Workers installing solar panels.
Workers install solar panels onto the roof of a new industrial building. As countries move toward clean energy, they’ll need to ensure a “just transition” for those whose livelihoods depended on the fossil fuel sector. Photo by NavinTar/Shutterstock

Supporting a just transition to clean energy

Shifting to clean energy can create jobs, reduce pollution and enhance quality-of-life. But without smart policy, it can also leave people and communities behind — especially those who historically relied on the fossil fuel sector.

At COP26, South Africa announced a partnership with five wealthy nations to mobilize $8.5 billion for its own just clean energy transition. At COP27, we’ll need to see a detailed implementation plan — one that can hopefully inspire other just transition policies and initiatives. And donor countries should come to COP27 prepared to support just transition efforts in other countries. Learn more.


Activists at COP26 with umbrellas reading "Climate Crisis" "Act Now" and more.
At COP26 in Glasgow, shown here, countries, businesses, cities and more announced several new climate action commitments. At COP27 in Egypt, they’ll need to demonstrate progress. Photo by William Gibson/Unsplash

2. Accountability

Climate plans — not only from governments, but from businesses, cities and more — are only as good as their implementation. COP26 resulted in an impressive number of new commitments both inside and outside the formal UN negotiations. COP27 is the time to turn pledges into progress.

Governments and others now need to show that they are following through on their promises by:

Strengthening national climate targets.

The COP26 Glasgow Climate Pact requested that countries revisit their 2030 emissions-reduction targets to align them with the goal of holding global temperature rise to 1.5 degrees C (2.7 degrees F), the limit scientists say is necessary for averting the worst impacts of climate change. As of September 2022, only 15 nations had come forward with new emissions-reduction plans.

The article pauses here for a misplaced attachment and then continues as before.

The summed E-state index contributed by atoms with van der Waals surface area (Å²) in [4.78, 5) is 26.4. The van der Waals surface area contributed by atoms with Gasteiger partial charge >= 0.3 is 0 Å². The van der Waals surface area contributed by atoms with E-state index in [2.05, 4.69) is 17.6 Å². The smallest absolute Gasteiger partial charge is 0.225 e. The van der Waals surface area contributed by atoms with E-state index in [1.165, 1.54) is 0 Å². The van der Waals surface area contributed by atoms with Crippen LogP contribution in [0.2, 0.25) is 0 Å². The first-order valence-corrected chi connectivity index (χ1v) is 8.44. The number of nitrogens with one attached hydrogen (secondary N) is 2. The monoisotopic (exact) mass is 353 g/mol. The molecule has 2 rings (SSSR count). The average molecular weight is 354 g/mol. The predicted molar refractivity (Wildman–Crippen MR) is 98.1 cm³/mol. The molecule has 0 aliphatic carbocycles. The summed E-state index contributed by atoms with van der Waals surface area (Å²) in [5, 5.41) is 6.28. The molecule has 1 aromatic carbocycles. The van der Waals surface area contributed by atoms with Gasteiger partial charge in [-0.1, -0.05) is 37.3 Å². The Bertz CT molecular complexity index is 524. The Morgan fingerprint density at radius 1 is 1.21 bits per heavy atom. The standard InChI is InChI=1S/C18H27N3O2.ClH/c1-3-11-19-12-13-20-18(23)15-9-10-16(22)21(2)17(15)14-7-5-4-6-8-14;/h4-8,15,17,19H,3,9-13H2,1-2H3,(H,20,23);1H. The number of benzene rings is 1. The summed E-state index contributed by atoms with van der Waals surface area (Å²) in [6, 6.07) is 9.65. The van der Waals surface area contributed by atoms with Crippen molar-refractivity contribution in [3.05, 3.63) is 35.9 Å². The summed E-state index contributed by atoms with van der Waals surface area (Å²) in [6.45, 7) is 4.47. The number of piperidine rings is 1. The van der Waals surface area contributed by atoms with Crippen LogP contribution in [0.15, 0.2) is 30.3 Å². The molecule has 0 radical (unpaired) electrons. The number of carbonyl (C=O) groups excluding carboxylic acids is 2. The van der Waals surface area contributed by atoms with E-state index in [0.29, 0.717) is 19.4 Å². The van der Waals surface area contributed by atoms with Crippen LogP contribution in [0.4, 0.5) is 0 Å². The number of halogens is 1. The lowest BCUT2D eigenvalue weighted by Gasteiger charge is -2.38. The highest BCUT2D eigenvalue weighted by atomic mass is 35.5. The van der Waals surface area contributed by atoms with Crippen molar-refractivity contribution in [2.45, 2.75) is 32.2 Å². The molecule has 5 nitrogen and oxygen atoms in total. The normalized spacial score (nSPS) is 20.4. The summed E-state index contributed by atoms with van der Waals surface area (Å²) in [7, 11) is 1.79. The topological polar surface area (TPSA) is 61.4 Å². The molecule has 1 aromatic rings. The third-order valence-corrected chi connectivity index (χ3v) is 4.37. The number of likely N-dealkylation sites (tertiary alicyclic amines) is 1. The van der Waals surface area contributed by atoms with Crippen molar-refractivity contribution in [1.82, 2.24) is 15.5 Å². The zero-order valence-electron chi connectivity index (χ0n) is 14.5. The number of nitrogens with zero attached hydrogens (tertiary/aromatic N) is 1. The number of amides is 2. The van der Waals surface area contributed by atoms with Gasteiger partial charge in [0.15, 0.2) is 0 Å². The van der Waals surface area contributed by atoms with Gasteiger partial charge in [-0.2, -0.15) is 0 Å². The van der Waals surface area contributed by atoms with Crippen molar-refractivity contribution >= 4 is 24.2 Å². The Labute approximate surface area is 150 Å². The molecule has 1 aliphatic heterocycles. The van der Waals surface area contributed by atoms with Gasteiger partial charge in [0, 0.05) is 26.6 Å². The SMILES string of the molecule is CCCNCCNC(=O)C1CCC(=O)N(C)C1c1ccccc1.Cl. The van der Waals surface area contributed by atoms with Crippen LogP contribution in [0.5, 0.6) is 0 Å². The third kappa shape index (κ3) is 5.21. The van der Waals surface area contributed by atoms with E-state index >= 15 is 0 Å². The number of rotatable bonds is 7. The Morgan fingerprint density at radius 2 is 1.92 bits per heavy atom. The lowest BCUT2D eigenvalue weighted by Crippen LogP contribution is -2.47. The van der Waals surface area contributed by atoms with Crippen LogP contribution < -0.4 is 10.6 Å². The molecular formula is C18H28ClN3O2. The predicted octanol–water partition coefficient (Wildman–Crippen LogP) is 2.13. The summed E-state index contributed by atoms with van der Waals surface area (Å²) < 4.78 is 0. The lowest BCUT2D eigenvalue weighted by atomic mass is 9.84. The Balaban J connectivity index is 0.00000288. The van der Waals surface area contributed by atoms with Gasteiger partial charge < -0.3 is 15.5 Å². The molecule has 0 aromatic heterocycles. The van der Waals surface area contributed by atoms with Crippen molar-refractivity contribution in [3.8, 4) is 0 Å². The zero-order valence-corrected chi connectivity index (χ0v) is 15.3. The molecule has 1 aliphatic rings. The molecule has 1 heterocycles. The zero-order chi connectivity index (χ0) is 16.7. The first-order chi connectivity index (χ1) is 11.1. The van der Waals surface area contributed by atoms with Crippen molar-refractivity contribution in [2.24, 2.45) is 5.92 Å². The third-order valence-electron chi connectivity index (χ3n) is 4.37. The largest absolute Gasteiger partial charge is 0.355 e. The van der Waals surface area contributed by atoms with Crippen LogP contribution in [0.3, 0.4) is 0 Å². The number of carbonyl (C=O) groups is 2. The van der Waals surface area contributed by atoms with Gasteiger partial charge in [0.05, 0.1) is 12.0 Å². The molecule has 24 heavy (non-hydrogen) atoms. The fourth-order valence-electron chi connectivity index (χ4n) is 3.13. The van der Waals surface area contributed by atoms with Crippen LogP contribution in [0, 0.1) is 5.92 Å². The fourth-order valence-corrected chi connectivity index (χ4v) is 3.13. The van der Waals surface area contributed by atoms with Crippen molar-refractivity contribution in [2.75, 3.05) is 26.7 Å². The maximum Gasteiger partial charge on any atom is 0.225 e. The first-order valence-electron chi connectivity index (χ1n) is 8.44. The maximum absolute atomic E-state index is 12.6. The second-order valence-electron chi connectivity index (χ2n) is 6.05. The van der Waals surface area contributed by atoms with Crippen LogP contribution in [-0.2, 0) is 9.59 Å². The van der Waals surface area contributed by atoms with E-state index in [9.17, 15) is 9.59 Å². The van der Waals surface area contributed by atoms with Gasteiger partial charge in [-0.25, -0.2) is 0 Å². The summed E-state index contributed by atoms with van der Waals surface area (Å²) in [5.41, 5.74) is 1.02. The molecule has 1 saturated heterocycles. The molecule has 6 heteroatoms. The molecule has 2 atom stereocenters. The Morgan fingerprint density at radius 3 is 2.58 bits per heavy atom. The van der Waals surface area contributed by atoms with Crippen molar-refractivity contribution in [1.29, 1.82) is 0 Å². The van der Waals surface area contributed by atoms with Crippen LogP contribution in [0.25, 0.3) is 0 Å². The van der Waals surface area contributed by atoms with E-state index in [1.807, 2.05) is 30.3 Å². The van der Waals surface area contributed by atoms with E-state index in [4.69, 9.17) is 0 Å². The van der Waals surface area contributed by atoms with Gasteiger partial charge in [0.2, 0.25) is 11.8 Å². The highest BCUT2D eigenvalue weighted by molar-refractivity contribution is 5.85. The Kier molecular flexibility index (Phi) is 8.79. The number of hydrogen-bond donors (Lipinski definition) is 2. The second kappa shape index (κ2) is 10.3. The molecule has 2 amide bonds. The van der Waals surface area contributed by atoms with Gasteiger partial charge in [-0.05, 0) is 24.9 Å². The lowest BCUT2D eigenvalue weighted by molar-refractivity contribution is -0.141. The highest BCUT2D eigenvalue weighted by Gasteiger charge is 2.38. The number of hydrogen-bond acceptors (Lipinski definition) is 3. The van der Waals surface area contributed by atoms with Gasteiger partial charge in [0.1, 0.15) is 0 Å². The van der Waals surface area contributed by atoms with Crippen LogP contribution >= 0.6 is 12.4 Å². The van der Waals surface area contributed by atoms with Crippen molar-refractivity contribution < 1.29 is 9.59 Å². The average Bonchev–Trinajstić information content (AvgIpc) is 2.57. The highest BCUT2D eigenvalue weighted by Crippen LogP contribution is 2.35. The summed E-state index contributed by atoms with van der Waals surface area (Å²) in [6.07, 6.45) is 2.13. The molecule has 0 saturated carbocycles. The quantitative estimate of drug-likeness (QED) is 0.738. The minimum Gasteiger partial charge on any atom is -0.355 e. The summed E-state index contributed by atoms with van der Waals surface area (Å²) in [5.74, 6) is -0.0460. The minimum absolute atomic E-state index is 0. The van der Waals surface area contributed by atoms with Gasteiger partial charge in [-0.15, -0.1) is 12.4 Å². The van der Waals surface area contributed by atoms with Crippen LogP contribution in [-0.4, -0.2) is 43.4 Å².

All countries — especially major emitters — need to set more ambitious 2030 emissions-reduction targets, known as NDCs, by COP27. These targets should be backed by the right finance, policies and plans to ensure they can be fully implemented.

Double-decker bus in London.
London is one of more than 1,000 cities that joined the Cities Race to Zero initiative, launched at COP26 in 2021. At COP27, cities will need detail how they plan to achieve net-zero emissions by the 2040s or sooner. Photo by Tupungato/Shutterstock

Demonstrating progress on COP26 commitments.

COP26 saw numerous new climate action commitments from governments, major corporations, cities and more. Pledges included everything from slashing emissions to halting deforestation to phasing out fossil fuel subsidies. At COP27, decision-makers must show us they’re serious.

We’ll be looking for demonstrable progress as well as detailed implementation plans from initiatives forged at COP26, such as:

For a deeper look at what’s needed at COP27, check out our in-depth article. You can also track progress on COP27’s key issues by reading our latest news and articles.